The Port Arthur Massacre of 1996 was horrific. Perpetrated by a violently disturbed young man who shot and killed 35 people at a Tasmanian tourist site, with a legally purchased semi-automatic rifle, it, to this day, remains Australia’s worst massacre committed by a single person in the country’s history, as well as serving as the catalyst in overhauling Australia’s gun control laws.
To dramatize such an event has understandably fanned controversy, but, as strange as this may sound, director Justin Kurzel (Snowtown, Macbeth) is incredibly respectful in his detailing. Kurzel and screenwriter Shaun Grant (Berlin Syndrome, Penguin Bloom) avoid sensationalism, instead aiming their attention on the committer’s existence leading up to the shooting, a life with a stranger-than-fiction quality that’s disturbingly fascinating; to clarify though, for anyone fearing of some type of humanisation, Kurzel and Grant don’t layer the film with any sense of empathy for its culprit.
That culprit is Martin Bryant.
Never addressed in the film by his name, the film’s title, Nitram, is a reference to the nickname he received at school, a term of bullying that accentuated his backwards mentality. Nitram (played brilliantly and chillingly by American actor Caleb Landry Jones, perfecting the Australian accent in the process) is a disturbed twentysomething who is clearly out of control. The aggression and violent-minded psyche he clearly honed since childhood – the film opens with footage of the real Bryant being interviewed on television as a young boy, hospitalised for mishandling firecrackers but defiant that it won’t deter him from further use – has not only shaped his unpredictable nature, but it has reduced his tried parents (Judy Davis and Anthony LaPaglia) to lesser versions of their own self. Dad, again the film never naming Nitram’s parents, tries to be something of the good cop to the more fierce Mother’s bad cop, both convinced that a loving relationship with their boy is something that will never come to fruition.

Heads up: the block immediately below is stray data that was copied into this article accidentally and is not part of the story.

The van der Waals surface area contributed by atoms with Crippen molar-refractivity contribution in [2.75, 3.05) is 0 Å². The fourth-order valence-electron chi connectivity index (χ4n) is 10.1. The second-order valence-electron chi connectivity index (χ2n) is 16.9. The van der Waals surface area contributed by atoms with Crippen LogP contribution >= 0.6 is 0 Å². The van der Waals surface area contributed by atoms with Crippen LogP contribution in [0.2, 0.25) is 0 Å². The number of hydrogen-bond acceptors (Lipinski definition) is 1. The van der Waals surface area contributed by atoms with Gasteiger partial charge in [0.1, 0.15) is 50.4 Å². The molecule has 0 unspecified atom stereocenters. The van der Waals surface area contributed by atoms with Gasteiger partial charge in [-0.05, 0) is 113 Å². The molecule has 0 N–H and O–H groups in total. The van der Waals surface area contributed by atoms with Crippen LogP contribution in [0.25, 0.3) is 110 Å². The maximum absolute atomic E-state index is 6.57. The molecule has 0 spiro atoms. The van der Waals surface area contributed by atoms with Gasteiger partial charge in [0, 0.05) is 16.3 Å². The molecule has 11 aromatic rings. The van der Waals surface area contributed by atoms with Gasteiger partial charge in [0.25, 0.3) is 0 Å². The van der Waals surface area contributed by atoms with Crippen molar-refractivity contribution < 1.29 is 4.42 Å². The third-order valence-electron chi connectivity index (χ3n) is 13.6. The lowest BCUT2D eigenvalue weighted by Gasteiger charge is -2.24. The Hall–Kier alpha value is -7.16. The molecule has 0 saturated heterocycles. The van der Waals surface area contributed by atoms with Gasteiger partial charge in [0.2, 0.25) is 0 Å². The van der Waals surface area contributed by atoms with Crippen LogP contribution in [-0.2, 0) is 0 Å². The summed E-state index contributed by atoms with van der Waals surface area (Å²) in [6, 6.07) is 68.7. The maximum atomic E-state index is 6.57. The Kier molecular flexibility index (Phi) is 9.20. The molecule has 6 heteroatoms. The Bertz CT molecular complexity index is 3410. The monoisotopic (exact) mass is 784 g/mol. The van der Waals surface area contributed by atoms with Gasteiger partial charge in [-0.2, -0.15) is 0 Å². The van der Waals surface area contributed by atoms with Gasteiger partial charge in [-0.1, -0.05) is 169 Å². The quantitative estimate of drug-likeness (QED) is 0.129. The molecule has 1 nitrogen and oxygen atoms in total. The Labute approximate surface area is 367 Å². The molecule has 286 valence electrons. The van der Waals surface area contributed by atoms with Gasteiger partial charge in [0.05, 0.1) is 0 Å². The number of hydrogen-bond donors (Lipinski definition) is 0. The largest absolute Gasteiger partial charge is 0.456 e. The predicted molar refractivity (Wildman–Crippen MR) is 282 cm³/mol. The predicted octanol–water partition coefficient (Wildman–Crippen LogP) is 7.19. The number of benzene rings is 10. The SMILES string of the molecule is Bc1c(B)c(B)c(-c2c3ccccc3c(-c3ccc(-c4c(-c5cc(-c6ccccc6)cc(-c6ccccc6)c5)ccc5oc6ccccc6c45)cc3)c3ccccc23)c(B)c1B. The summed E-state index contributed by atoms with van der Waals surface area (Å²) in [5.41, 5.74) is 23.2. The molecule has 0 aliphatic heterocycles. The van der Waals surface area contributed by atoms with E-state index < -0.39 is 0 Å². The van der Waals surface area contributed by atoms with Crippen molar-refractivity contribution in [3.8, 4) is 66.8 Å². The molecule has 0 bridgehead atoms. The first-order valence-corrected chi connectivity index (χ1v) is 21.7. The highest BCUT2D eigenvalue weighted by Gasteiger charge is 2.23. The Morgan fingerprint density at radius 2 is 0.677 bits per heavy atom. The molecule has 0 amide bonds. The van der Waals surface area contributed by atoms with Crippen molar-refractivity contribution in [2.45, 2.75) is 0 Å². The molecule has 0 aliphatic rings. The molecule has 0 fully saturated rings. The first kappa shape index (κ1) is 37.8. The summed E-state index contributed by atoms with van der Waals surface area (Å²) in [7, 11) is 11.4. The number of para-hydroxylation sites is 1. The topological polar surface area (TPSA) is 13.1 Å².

Whilst Nitram’s affection for his parents has been lost, a blossoming relationship with the sweet, reclusive Helen (Essie Davis, superb) suggests there’s a certain capability in him giving and receiving love. A wealthy loner who has an almost child-like quality to her, Helen’s relationship with Nitram flirts somewhere between loving him like a mother and a partner, something that rightfully, internally destroys Nitram’s own mother when they meet. Though there’s love between the two of them, many of Nitram and Helen’s scenes are laced with an unbearable tension, especially when she states at how uncomfortable she is with Nitram possessing an air-rifle, demanding that it be removed from her house.
The bizarre meeting of Helen is essentially what starts Nitram’s downfall. Though in his eyes it finally gives him a sense of purpose, the exuberant wealth to her name allows him to imagine a life without restriction, and when she dies in questionable circumstances – the framing of this scene genuinely taut – he is left with a fortune and now no supervision; the scene in which he purchases weapons is perhaps Nitram‘s most infuriating.
Given just how masterfully quiet and uncomfortable so much of Nitram is as a film, there’s a sense that the climactic moment of the massacre itself may be presented in a way that undoes so much of the film’s initial subtlety. Thankfully, Kurzel evades the very moment that defines Nitram, ending the film on a note that is ultimately far more unnerving than any visual violence could ever be. It’s a wise decision, not just in its bid to maintain respect, but to remain cohesive in the looming intensity that so much of Nitram‘s 112 minutes adheres to.
FOUR AND A HALF STARS (OUT OF FIVE)
Nitram is screening in select Australian cinemas from September 30th, 2021. It will then be available to stream on Stan at a later date.